// ReferenceError: can't access lexical declaration 'city' before initialization
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Temporal dead zone prevents access to let declarations before their initialization. Another example:

function bubble() {
  console.log(city); // TDZ
  let city = "Siena";
}

bubble();

// ReferenceError: can't access lexical declaration 'city' before initialization
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We can see that the exceptions are the same in both examples: the proof that temporal dead zone kicked in.

Further resources on the topic: Temporal dead zone demystified.

Reassignable, not redeclarable

Any variable declared with let can't be redeclared. An example of redeclaration which throws:

function bubble() {
  let city = "Siena";
  let city = "Florence";
  console.log(city);
}

bubble(); // SyntaxError: redeclaration of let city
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An example of valid reassignation:

function bubble() {
  let city = "Siena";
  city = "Florence";
  console.log(city);
}

bubble(); // "Florence"
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const

The const statement declares a variable in JavaScript which abides to the following rules:

  • is block scoped.
  • is subject to the temporal dead zone.
  • it does not create any global property on window.
  • is not reassignable.
  • is not redeclarable.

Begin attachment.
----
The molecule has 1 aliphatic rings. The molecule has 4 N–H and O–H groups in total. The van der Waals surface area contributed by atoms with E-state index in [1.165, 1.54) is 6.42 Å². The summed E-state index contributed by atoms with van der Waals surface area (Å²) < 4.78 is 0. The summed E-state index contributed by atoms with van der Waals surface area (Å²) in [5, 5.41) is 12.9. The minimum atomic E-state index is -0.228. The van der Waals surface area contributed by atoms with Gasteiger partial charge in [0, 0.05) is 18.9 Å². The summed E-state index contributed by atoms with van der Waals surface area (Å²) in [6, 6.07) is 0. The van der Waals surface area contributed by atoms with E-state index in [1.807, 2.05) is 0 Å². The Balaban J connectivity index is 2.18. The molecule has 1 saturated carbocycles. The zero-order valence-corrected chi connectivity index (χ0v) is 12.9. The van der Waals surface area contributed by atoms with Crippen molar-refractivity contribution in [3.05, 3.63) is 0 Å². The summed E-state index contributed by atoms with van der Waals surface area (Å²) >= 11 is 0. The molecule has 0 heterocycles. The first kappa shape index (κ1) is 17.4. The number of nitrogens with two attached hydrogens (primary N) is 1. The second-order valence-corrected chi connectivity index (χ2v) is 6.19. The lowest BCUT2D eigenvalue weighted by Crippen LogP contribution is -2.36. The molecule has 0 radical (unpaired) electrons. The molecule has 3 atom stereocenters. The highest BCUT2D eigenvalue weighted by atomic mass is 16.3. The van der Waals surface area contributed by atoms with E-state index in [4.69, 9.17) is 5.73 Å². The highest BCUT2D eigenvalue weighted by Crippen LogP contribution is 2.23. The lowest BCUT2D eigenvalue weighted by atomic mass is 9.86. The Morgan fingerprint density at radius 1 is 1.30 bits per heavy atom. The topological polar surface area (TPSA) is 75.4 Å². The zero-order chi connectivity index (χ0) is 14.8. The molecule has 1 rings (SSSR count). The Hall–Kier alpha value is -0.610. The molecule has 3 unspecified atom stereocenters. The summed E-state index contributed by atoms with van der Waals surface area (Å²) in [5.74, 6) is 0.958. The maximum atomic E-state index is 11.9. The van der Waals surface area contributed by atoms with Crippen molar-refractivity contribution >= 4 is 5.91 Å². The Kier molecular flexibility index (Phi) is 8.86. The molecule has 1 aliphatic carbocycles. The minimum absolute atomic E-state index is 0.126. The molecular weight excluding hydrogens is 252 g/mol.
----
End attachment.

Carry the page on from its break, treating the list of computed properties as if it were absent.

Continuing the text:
Block scoped

A variable declared with const does not create any global property on window:

const city = "Florence";

console.log(window.city); // undefined
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When declared inside a function, the variable is scoped to that function:

const city = "Florence";

function bubble() {
  const city = "Siena";
  console.log(city);
}

bubble(); // "Siena"

console.log(city); // "Florence"
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When declared inside a block, the variable is scoped to that block. An example with the block statement {}:

const city = "Florence";

{
  const city = "Siena";
  console.log(city); // "Siena";
}

console.log(city); // "Florence"
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An example with an if block:

const city = "Florence";

if (true) {
  const city = "Siena";
  console.log(city); // "Siena";
}

console.log(city); // "Florence"
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Temporal dead zone

const declarations are subject to hoisting, but temporal dead zone kicks in:

function bubble() {
  console.log(city);
  const city = "Siena";
}

bubble();

// ReferenceError: can't access lexical declaration 'city' before initialization
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Not reassignable, not redeclarable

Any variable declared with const can't be redeclared, nor reassigned. An example of redeclaration which throws:

function bubble() {
  const city = "Siena";
  const city = "Florence";
  console.log(city);
}

bubble(); // SyntaxError: redeclaration of const city
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An example of reassignation which trows as well:

function bubble() {
  const city = "Siena";
  city = "Florence";
  console.log(city);
}

bubble(); // TypeError: invalid assignment to const 'city'
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Top comments (2)

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qq449245884 profile image
qq449245884

Hello, may I translate your article into Chinese?I would like to share it with more developers in China. I will give the original author and original source.

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amt8u profile image
amt8u

Covered most of the scenarios and the top diagram would be quite effective to start. But I can say from my experience, Its really tricky to understand TDZ.

🀯

"I made 10x faster JSON.stringify() functions, even type safe"